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The building or site itself may lie within the boundary of more than one authority.
Dartmoor is the largest expanse of open moorland in southern Britain and,
because of exceptional conditions of preservation, it is also one of the most
complete examples of an upland relict landscape in the whole country. The
great wealth and diversity of archaeological remains provide direct evidence
for human exploitation of the Moor from the early prehistoric period onwards.
The well-preserved and often visible relationship between settlement sites,
major land boundaries, trackways, ceremonial and funerary monuments as well as
later industrial remains, gives significant insights into successive changes
in the pattern of land use through time. Stone hut circles and hut settlements
were the dwelling places of prehistoric farmers on Dartmoor. They mostly date
from the Bronze Age, with the earliest examples on the Moor in this building
tradition dating to about 1700 BC. The stone-based round houses consist of low
walls or banks enclosing a circular floor area; remains of the turf or thatch
roof are not preserved. The huts may occur singly or in small or large groups
and may lie in the open or be enclosed by a bank of earth and stone. Although
they are common on the Moor, their longevity and their relationship with other
monument types provide important information on the diversity of social
organisation and farming practices amongst prehistoric communities. They are
particularly representative of their period and a substantial proportion of
surviving examples are considered worthy of protection.The stone hut circle settlement on the slopes of Sharpitor survives
comparatively well and will contain archaeological structures, features and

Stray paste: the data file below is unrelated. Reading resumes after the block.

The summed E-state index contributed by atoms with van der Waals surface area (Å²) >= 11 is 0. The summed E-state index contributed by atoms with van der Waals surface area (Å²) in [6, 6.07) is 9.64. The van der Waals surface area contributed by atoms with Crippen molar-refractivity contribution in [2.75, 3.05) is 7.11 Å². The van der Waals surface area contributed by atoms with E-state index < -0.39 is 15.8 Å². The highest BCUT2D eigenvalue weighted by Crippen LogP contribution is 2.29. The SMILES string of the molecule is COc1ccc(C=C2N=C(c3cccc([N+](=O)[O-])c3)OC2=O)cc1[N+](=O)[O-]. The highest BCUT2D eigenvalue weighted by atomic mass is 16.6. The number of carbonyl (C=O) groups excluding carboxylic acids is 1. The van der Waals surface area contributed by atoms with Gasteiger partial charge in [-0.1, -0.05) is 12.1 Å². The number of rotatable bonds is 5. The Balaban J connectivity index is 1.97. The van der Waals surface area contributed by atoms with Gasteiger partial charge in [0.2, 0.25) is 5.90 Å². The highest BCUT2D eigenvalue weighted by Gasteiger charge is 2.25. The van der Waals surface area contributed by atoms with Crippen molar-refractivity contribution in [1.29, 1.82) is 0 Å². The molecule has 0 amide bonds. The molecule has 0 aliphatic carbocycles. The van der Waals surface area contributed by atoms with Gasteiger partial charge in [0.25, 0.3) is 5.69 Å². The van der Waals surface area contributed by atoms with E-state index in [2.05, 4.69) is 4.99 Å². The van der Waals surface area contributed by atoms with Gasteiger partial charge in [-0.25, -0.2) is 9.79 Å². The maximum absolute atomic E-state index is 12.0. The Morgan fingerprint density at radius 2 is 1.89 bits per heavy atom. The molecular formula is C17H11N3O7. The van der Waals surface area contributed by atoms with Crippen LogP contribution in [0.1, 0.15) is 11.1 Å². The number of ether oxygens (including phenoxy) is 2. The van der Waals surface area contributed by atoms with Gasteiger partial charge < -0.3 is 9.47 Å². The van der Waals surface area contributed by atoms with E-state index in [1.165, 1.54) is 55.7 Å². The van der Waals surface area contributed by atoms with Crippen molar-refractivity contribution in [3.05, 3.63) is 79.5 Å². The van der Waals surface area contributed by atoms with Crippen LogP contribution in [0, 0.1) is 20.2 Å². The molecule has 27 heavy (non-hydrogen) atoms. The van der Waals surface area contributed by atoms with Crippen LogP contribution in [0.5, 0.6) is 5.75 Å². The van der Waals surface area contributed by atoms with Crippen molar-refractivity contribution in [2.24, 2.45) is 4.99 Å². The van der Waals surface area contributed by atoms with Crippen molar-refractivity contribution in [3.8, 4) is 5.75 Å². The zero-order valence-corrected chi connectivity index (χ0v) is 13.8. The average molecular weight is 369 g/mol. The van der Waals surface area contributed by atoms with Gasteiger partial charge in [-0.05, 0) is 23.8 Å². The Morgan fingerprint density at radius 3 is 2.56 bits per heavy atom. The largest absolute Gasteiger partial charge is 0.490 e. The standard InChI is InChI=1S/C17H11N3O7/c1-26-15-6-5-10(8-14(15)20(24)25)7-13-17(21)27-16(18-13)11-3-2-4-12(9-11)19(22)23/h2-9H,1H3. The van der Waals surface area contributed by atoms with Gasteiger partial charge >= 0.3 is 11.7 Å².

deposits as well as environmental evidence which, combined, will provide an
insight into settlement and agricultural practice on the western side of the
This monument includes a stone hut circle situated on a gentle east facing
slope of Sharpitor overlooking the valley of the River Meavy. The hut circle
is terraced into the hillslope and is composed of a stone and earth wall 1m
wide and 0.4m high defining an internal area measuring 2.4m in diameter. The
doorway faces east.MAP EXTRACT
The site of the monument is shown on the attached map extract.
It includes a 2 metre boundary around the archaeological features,
considered to be essential for the monument's support and preservation.
The contents of this record have been generated from a legacy data system.
OtherGibson, A, Single Monument Class Description - Stone Hut Circles, (1987)National Archaeological Record, SX57SE129,
This monument is scheduled under the Ancient Monuments and Archaeological Areas Act 1979 as amended as it appears to the Secretary of State to be of national importance. This entry is a copy, the original is held by the Department for Digital, Culture, Media and Sport.
This map is for quick reference purposes only and may not be to scale. This copy shows the entry on 21-Jan-2022 at 05:32:38.
© Crown Copyright and database right 2022. All rights reserved. Ordnance Survey Licence number 100024900.© British Crown and SeaZone Solutions Limited 2022. All rights reserved. Licence number 102006.006.
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